Your Music Program Depends On It

by Michael Skinner

Photo by Vera Davidova

The Time is Now

It would be redundant to say we are going through something none of us has ever experienced. The mass closing of schools in over 40 states has put music education at risk in so many ways.

Since March, we have lost, in many communities, spring concerts, marching events for spring holidays and recruiting for the next school year.

We know that we will get our band programs back, but we will not know exactly how they will function with regard to protecting the health of students and the faculty. Will there be a marching (football) season? Will you teach all your band students at once? How do you socially distance a one-hundred-piece band? How do you have low brass students share instruments (tubas used for underclass band and then for your upper band)?

These are the obvious questions you as a band director in association with your department chair or other decision maker work toward a reopening in September.

But there are other bigger questions you may have to consider. With state budgets being pushed to the limits, it is likely that many states may have to consider budget cuts which means your program may be in jeopardy.

This has happened many times over. There were issues during the 2008 great recession and actually every economic downturn our country has faced. The question is always where can we cut the education budget. We know we have been an easy target and while we have not lost a significant percentage of programs, we do face this discussion at every budget crunch.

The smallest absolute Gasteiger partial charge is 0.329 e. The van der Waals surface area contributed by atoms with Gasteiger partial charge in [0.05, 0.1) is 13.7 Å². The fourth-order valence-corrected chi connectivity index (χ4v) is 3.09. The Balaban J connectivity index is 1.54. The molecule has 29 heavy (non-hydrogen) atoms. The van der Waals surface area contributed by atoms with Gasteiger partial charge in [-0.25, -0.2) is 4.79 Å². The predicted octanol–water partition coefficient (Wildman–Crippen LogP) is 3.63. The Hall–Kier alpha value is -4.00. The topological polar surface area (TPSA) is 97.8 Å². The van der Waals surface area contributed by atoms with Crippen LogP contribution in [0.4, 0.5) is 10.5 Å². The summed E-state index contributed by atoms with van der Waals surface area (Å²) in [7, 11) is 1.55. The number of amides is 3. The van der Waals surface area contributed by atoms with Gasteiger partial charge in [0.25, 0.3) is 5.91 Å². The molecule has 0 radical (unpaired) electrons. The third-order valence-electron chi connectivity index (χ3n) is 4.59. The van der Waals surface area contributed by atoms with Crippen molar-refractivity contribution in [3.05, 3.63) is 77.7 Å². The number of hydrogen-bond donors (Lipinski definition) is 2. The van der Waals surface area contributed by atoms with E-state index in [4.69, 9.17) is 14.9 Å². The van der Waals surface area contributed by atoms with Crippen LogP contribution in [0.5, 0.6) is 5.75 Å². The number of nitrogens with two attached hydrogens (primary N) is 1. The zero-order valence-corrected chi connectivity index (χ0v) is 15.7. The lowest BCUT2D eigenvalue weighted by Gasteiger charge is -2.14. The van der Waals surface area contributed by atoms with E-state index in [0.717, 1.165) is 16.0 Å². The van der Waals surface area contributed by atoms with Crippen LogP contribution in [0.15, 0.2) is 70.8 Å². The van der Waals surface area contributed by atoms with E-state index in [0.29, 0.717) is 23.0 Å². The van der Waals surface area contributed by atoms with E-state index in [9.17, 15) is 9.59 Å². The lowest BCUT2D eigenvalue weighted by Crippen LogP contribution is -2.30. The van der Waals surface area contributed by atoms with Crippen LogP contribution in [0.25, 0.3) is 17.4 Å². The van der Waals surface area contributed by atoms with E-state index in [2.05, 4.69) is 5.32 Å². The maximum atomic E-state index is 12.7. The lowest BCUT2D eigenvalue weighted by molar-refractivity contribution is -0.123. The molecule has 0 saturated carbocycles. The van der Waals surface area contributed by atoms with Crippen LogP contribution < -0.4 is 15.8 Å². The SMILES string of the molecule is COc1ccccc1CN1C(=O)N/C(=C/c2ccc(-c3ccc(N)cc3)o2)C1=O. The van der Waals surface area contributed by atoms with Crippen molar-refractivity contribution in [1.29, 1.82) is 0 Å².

Now is the time to think about how your band program may look in September and beyond and become involved. See if you can push your way into the discussion of how your school will open and what that will look like. Let your voice be the one that creates how the band/orchestra/chorus should operate in the “New Normal.”

This is important for two reasons. The first is obvious in that you should have some control on the protocol being designed for school start. The second is now that you’re working with decision makers, your voice is more likely to be heard on other issues like budgeting. It could make the difference in being surprised by how school opens and how much more-or less you have to spend and what your staffing looks like. Now is the time to lay the foundation for the return to school. Make the most of it.

Links for Reference

NAMM Foundation: Support Music

The Coalition on Coalitions (CoCs) is a working group within the NAMM Foundation’s SupportMusic Coalition that supports NAMM members and their networks working on state-level music and arts education advocacy efforts. As a network of advocates, the CoCs provides tactics, resources and best practices to move and improve state-level policies, funding and advocacy for music and arts education. More information here

Article to Read:

The NAMM Foundation Joins Over 50 Organizations to Support Arts Education as Essential for Students During COVID-19 Pandemic and Into the Future

Music for All: Advocacy Tools

Music for All is committed to providing access to valuable information and resources to support music and the arts in education and communities. The following tools and resources can equip you with templates, facts and figures, posters and stories to successfully make your case for music education in your school and community. More information here

Skinner Picture

Michael Skinner, is the President of DANSR, inc, importer for Vandoren and Denis Wick products and worldwide distributor of Super-Sensitive strings and Smith Mallets. He has served boards for NAMM, Make Music, and the Michigan Coalition for Music Education.  He has taught instrumental music from beginning level through high school.

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